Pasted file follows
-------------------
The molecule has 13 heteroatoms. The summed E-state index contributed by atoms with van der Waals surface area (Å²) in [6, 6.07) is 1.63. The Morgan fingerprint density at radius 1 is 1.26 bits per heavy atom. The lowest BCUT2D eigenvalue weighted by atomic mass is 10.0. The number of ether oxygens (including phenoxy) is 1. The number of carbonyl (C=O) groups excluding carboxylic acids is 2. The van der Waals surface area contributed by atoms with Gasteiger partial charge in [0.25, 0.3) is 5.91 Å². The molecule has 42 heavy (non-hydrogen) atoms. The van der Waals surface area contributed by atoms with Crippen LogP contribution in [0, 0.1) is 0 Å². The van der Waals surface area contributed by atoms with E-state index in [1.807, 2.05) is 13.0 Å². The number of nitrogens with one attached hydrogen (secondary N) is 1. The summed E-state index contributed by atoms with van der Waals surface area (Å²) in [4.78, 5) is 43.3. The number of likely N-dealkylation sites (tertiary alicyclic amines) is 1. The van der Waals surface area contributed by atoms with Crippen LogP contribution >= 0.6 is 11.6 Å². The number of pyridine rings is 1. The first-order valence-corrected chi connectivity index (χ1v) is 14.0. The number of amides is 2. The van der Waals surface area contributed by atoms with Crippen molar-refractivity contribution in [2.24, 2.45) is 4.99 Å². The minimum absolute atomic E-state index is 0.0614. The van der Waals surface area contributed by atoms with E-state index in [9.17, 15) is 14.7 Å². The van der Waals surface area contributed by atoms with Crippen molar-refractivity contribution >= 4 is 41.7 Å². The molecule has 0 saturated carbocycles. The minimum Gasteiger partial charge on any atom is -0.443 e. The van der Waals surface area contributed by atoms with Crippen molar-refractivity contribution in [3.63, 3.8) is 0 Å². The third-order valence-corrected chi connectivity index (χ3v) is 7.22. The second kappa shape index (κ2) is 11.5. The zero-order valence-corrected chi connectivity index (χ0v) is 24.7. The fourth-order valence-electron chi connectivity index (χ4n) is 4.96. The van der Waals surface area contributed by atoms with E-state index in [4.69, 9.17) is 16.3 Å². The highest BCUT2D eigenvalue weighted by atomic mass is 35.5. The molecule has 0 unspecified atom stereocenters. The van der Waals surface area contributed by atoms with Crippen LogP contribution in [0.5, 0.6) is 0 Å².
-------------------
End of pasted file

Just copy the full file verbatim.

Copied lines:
The molecule has 13 heteroatoms. The summed E-state index contributed by atoms with van der Waals surface area (Å²) in [6, 6.07) is 1.63. The Morgan fingerprint density at radius 1 is 1.26 bits per heavy atom. The lowest BCUT2D eigenvalue weighted by atomic mass is 10.0. The number of ether oxygens (including phenoxy) is 1. The number of carbonyl (C=O) groups excluding carboxylic acids is 2. The van der Waals surface area contributed by atoms with Gasteiger partial charge in [0.25, 0.3) is 5.91 Å². The molecule has 42 heavy (non-hydrogen) atoms. The van der Waals surface area contributed by atoms with Crippen LogP contribution in [0, 0.1) is 0 Å². The van der Waals surface area contributed by atoms with E-state index in [1.807, 2.05) is 13.0 Å². The number of nitrogens with one attached hydrogen (secondary N) is 1. The summed E-state index contributed by atoms with van der Waals surface area (Å²) in [4.78, 5) is 43.3. The number of likely N-dealkylation sites (tertiary alicyclic amines) is 1. The van der Waals surface area contributed by atoms with Crippen LogP contribution >= 0.6 is 11.6 Å². The number of pyridine rings is 1. The first-order valence-corrected chi connectivity index (χ1v) is 14.0. The number of amides is 2. The van der Waals surface area contributed by atoms with Crippen molar-refractivity contribution in [2.24, 2.45) is 4.99 Å². The minimum absolute atomic E-state index is 0.0614. The van der Waals surface area contributed by atoms with E-state index in [9.17, 15) is 14.7 Å². The van der Waals surface area contributed by atoms with Crippen molar-refractivity contribution >= 4 is 41.7 Å². The molecule has 0 saturated carbocycles. The minimum Gasteiger partial charge on any atom is -0.443 e. The van der Waals surface area contributed by atoms with Crippen molar-refractivity contribution in [3.63, 3.8) is 0 Å². The third-order valence-corrected chi connectivity index (χ3v) is 7.22. The second kappa shape index (κ2) is 11.5. The zero-order valence-corrected chi connectivity index (χ0v) is 24.7. The fourth-order valence-electron chi connectivity index (χ4n) is 4.96. The van der Waals surface area contributed by atoms with E-state index in [4.69, 9.17) is 16.3 Å². The highest BCUT2D eigenvalue weighted by atomic mass is 35.5. The molecule has 0 unspecified atom stereocenters. The van der Waals surface area contributed by atoms with Crippen LogP contribution in [0.5, 0.6) is 0 Å².